Study: Hands-only CPR training kiosks just as effective as classrooms
The American Heart Association found that a five-minute CPR lesson at a kiosk teaches people the lifesaving skill as well as a 30-minute class
DALLAS — A recent study found that Hands-Only CPR training kiosks are just as effective as a training class.
According to research by the American Heart Association, people who use a five-minute kiosk to learn Hands-Only CPR can perform the lifesaving skill as well as those who took a 30-minute class led by a facilitator.
“Less than half of out-of-hospital cardiac arrest victims receive CPR from a bystander, which is a grim statistic that we need to improve,” John Meiners, the Association’s Chief of Mission Aligned Businesses and Healthcare Solutions, said. “The study provides insights on Hands-Only CPR education methods that deepen our understanding of how people can continue to be trained more efficiently and effectively, so they’ll feel empowered and confident to take action.”
The study compared facilitator-led classroom training – which allows the participant to practice CPR with the help of an instructor – against both kiosk-based training which uses high-fidelity manikins to provide feedback on the CPR quality and a one-minute public service announcement.
Researchers found that when they evaluated the CPR skills of the people who watched the one-minute video, the scores were lower than that of the people who took the 30-minute class. However, there was no significant difference in the scores between the kiosk participants and the class participants.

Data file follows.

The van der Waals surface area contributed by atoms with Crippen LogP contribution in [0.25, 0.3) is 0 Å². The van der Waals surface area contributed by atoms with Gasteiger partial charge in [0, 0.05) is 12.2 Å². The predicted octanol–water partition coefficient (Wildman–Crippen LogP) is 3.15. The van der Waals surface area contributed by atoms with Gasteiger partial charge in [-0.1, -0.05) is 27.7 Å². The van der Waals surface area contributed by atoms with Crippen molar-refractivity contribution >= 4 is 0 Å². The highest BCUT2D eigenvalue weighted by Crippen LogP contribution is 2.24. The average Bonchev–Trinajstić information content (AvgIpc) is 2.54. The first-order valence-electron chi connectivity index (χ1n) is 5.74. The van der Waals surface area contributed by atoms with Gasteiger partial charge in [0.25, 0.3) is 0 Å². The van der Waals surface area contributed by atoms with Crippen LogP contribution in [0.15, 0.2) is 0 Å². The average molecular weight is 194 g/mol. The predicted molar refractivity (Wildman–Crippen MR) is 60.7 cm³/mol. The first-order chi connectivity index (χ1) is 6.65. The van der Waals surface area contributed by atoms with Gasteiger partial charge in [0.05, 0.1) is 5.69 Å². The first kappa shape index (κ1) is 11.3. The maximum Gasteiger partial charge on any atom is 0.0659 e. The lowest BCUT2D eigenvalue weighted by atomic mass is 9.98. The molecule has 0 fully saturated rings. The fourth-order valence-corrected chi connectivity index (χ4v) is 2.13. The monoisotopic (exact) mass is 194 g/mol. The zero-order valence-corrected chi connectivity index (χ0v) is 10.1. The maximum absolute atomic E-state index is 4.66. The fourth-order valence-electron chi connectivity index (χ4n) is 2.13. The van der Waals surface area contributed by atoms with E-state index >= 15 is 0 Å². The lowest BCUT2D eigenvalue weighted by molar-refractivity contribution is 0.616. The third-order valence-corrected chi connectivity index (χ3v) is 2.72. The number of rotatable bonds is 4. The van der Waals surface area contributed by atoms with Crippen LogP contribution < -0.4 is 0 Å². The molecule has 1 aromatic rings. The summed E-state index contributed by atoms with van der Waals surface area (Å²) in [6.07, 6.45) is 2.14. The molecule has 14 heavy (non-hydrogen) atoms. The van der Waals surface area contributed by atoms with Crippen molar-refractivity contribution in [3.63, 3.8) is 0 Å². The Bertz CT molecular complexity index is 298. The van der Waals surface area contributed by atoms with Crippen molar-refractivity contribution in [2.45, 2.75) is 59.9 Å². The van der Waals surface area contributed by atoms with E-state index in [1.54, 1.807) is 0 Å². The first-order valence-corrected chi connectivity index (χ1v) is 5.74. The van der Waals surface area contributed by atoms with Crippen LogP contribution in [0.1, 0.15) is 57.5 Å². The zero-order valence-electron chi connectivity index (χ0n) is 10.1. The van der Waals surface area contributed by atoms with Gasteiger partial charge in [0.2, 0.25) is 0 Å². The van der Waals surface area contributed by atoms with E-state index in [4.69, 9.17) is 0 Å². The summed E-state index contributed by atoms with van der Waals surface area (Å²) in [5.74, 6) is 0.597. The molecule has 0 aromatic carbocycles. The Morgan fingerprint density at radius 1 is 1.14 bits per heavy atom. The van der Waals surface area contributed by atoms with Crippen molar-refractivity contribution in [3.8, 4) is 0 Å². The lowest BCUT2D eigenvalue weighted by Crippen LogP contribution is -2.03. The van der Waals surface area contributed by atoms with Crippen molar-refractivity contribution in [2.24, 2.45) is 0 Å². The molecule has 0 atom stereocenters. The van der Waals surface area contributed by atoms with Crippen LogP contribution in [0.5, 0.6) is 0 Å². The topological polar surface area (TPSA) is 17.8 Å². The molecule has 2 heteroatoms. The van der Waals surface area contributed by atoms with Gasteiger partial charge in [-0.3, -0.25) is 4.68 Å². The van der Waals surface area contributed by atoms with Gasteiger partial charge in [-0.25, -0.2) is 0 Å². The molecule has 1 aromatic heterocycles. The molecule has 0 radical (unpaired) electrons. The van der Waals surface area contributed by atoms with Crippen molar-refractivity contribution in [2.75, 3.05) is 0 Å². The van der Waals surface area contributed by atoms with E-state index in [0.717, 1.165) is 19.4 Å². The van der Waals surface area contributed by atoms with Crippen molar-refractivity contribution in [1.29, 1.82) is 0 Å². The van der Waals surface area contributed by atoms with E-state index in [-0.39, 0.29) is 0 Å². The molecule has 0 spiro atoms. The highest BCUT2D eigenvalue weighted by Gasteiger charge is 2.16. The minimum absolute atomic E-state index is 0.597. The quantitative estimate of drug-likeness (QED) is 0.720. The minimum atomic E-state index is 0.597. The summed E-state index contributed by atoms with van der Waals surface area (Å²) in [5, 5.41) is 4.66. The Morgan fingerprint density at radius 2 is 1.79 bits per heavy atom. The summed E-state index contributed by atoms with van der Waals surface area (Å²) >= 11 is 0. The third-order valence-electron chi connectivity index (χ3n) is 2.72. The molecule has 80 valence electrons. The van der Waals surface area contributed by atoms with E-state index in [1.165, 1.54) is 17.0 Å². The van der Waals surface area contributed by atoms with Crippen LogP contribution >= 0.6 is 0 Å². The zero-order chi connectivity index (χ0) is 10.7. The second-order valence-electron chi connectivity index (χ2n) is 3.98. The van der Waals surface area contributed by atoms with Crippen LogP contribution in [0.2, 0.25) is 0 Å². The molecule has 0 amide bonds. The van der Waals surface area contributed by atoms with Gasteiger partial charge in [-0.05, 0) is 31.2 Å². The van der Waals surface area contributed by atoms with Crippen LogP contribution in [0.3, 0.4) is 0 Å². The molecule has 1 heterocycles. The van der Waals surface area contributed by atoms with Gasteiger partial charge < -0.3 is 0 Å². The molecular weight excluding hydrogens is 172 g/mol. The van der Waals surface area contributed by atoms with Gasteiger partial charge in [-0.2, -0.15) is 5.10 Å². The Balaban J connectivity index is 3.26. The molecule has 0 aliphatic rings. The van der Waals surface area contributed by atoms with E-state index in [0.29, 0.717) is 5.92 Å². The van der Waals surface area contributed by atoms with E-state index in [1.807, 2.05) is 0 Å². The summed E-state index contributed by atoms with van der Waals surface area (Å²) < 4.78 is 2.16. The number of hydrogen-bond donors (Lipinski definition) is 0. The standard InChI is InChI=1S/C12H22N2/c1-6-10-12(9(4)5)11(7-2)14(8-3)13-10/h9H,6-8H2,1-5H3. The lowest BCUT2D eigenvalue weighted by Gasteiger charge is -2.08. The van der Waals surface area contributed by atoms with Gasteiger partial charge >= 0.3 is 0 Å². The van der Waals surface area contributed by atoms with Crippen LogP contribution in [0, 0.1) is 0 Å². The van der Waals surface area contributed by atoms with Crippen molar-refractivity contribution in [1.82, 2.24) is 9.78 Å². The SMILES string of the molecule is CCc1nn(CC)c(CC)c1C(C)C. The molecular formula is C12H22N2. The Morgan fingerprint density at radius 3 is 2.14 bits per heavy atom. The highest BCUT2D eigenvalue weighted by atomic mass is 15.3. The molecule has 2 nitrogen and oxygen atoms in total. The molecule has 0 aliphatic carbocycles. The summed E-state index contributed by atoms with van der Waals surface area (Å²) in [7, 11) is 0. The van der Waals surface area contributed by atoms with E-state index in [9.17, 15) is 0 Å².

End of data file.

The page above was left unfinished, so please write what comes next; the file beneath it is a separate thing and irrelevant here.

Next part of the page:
“Participants in the kiosk session performed as well as those in the classroom session in total score and compression rate,” the press release said. “The kiosk users had poorer performance on compression depth, which suggests that this could be an area for improvement in the kiosk’s instruction and feedback.”
Study co-author Lana Gent said the more someone practices CPR, the more they will improve. She added that kiosk-based learning is a good option for those who want to learn or reinforce their skills in Hands-Only CPR.
“We have heard stories from people who have saved a person’s life after learning Hands-Only CPR at a kiosk, as well as stories from healthcare providers who use a kiosk to refresh their skills between flights at an airport, “ Gent said. “Based on the findings from this study, we hope to have more kiosks placed in high-traffic locations.”